Back in the early 60s there was a trend across the US to forge a cultural peace with Japan. Though the two countries had long since moved beyond a political truce, many Americans were still at war in their hearts. The City of Portland too wanted to bridge that gap, and encourage an understanding of Japanese humanity, traditions, and ideals, while creating an urban oasis here in the city. That bridge would be built through nature, something that needed no translation.
The Japanese Garden didn’t have an auspicious start. Hate groups formed in protest, vandalizing the initial phases of construction, and harassing the Japanese designers (some who vowed never to return after the work was done). For some it was too soon after WWII, the wounds were too deep, or they weren’t ready for reconciliation or forgiveness. We also have a brutally racist history here, and Oregon’s Japanese American people had been shipped off to “internment camps” during the war.
Eventually time smoothed scars, or perhaps the haters found axes to grind elsewhere. Now a visit to the Garden fulfills its original purpose. It sits perched above the city far from the protests and unrest and hate crimes of today.
“This is a place to discard worldly thoughts and concerns and see oneself as a small but integral part of the universe.”Japanese Garden website
Bringing guests for their first or second time allows me to see through their eyes. We arrive during members’ hours in the early morning, and it’s still quiet; by the time we enter the first gate we’re already delighted. Moving into peace and reconciliation is an easy transition, and a reprieve from… well, out there. Even the rain held off a bit for us.
We meander through the various sections of the Garden with few encounters with other people, but know exactly when it’s 10am because the public arrives in loud chattering knots of people who line the narrow paths in a snaking train. Some seemed oblivious to their surroundings, perhaps checking off some tourist checklist. Others walked while loudly discussing their favorite bands, as yes, two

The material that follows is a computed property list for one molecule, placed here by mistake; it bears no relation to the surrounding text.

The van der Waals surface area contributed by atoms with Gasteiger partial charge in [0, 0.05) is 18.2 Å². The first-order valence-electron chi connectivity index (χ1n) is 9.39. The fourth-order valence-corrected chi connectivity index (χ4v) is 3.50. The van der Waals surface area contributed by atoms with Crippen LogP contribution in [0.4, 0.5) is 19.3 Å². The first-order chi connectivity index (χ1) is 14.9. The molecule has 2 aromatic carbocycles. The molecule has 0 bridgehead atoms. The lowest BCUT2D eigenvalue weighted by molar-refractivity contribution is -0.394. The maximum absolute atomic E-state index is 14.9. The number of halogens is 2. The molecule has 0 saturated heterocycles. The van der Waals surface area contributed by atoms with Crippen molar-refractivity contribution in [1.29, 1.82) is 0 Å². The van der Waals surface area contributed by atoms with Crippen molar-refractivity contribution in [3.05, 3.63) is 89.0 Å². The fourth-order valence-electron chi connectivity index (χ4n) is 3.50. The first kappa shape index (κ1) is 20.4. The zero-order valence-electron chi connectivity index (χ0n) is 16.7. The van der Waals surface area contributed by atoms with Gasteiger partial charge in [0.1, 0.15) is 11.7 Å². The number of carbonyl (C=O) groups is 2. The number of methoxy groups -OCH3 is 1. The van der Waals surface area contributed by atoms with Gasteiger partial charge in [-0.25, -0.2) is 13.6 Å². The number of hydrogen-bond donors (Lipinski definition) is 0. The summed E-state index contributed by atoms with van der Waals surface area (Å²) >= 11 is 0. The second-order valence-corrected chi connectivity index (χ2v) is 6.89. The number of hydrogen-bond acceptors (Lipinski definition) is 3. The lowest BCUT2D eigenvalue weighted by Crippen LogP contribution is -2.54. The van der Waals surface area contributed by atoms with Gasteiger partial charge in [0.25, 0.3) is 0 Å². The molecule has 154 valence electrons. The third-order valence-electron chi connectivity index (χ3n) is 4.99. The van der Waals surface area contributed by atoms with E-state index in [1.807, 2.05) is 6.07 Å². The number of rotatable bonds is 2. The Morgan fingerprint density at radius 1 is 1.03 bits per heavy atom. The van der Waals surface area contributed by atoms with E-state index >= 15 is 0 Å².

bros young men are doing. I wanted to suggest that they act a bit more reverential, contemplative. Or at least quiet. (Did I mention they were loud?)
But I can only take care of me, so I keep moving, immersed in colors, textures, the trickling sounds of water, the crunch of gravel beneath our feet, the delicate mandala of petals of the Japanese camellia, the towering Western Red Cedars, the view of Portland splayed out below, while admiring the slow moving gardeners who work their way through the planted areas branch by branch, leaf by leaf.
For an extra 15 seconds of Zen, check out the video I took of The Deer Chaser, or shishi-odoshi.
“The Garden speaks to all the senses, not just to the mind alone.”– Professor Takuma Tono, Garden designer
In the restrooms I’m wowed by yet another new-to-me emblem of modern cultural advancements and grace. Heated toilet seats. How did I miss this? I hesitate a moment before going back out in the cold, but beauty calls and I head back out with a warm bum. (I did take a photo but it doesn’t convey the pleasure…)
Alan goes to the Garden more frequently than I (check out his gorgeous photos). Again? I think. I just went! But the passage of time always brings something new to delight the senses. Alan rounded out our experience with tidbits of information from a tour he’d once taken. The uneven patio beneath a trellis is designed to slow visitors on our way from one area into the next, and encourage us to pause to look up or through or around, before continuing. Stone paths and stairways built are works of art that demand attention to navigate safely, so I take my time, and look more closely. There’s something to gaze upon at every new bend. There’s no direct path; the joy is in the wandering and discovery.
Given today’s political atmosphere it’s easy to imagine the challenges the Garden designers met at its inception. We are an intolerant people. But the garden is a monument to reconciliation. It stands as an urban haven as well as a reminder of the possibilities of moving on from hate and pain toward healing. Maybe we can get better.